Day-to-day pub sales must be allowed to continue unhindered under the Community Right to Buy Scheme, the British Beer and Pub Association has warned.
The Right to Buy forms part of the Localism Bill, which is set to reach the House of Lords next week, and although the BBPA is in favour of the principle of the scheme, it is concerned it could harm the sale of viable pubs in its current form.
Under the scheme, community groups would be able to nominate an asset to be listed with the local authority, and would then have a window of opportunity to organise a bid if the asset was to be sold.
But the BBPA has suggested four safeguards to be added to the Bill, so the Right to Buy could only be triggered:
• When a pub is put up for sale and is at risk of closure
• Is already closed
• Is subject to an application for change of use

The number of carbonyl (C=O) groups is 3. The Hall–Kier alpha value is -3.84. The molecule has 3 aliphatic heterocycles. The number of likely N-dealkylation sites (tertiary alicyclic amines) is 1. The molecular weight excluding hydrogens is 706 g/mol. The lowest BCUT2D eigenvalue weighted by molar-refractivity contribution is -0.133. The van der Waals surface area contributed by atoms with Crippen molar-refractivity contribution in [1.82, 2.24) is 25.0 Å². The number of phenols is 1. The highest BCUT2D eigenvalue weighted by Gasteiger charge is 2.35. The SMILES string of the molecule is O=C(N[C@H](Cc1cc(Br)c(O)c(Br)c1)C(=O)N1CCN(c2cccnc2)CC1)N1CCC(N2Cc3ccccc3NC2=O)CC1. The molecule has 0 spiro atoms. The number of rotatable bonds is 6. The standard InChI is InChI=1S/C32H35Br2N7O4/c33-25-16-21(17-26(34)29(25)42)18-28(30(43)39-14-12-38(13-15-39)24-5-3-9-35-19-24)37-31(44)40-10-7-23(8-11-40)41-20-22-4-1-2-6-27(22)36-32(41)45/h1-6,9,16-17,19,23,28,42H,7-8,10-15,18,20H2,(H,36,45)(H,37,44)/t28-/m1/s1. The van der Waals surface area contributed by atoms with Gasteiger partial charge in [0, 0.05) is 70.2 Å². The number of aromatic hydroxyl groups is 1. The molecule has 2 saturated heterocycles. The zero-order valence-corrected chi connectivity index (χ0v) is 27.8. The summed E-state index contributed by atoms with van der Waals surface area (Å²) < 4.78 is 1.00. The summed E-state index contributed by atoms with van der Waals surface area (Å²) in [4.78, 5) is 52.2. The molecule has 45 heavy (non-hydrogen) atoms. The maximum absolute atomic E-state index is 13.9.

• Is subject to a demolition order
"We want to see as many pubs stay open as possible — and 'community right to buy' definitely has a role to play in keeping community pubs open. But many pubs are successfully bought and sold every day, and thrive under their new ownership," said BBPA director of pubs and leisure Martin Rawlings.
"The changes we would like to see would allow transfers of ownership to continue without being help up in costly delays, but retain the benefits and safeguards of the 'community right to buy' proposals, should they be needed. These are common sense changes that deserve support."
The call echoes that made by the Association of Licensed Multiple Retailers last month. It raised concerns about assignments of leases. "It could introduce an 18-month delay into the process of assigning a pub," said director of strategy Kate Nicholls.